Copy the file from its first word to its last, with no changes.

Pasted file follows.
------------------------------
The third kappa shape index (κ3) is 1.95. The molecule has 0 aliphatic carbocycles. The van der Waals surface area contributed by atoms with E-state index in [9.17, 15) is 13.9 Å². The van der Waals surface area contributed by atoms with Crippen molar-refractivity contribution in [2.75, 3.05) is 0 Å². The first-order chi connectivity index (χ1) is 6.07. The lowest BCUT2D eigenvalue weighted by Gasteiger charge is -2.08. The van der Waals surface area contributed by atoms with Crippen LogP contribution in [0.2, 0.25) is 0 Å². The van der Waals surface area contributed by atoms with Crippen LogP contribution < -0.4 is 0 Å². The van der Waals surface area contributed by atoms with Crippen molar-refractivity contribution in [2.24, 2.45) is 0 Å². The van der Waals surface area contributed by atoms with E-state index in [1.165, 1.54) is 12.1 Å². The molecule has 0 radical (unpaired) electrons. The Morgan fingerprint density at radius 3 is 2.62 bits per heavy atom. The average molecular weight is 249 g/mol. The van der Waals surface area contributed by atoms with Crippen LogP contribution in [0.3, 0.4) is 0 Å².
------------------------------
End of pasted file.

The third kappa shape index (κ3) is 1.95. The molecule has 0 aliphatic carbocycles. The van der Waals surface area contributed by atoms with E-state index in [9.17, 15) is 13.9 Å². The van der Waals surface area contributed by atoms with Crippen molar-refractivity contribution in [2.75, 3.05) is 0 Å². The first-order chi connectivity index (χ1) is 6.07. The lowest BCUT2D eigenvalue weighted by Gasteiger charge is -2.08. The van der Waals surface area contributed by atoms with Crippen LogP contribution in [0.2, 0.25) is 0 Å². The van der Waals surface area contributed by atoms with Crippen LogP contribution < -0.4 is 0 Å². The van der Waals surface area contributed by atoms with Crippen molar-refractivity contribution in [2.24, 2.45) is 0 Å². The van der Waals surface area contributed by atoms with E-state index in [1.165, 1.54) is 12.1 Å². The molecule has 0 radical (unpaired) electrons. The Morgan fingerprint density at radius 3 is 2.62 bits per heavy atom. The average molecular weight is 249 g/mol. The van der Waals surface area contributed by atoms with Crippen LogP contribution in [0.3, 0.4) is 0 Å².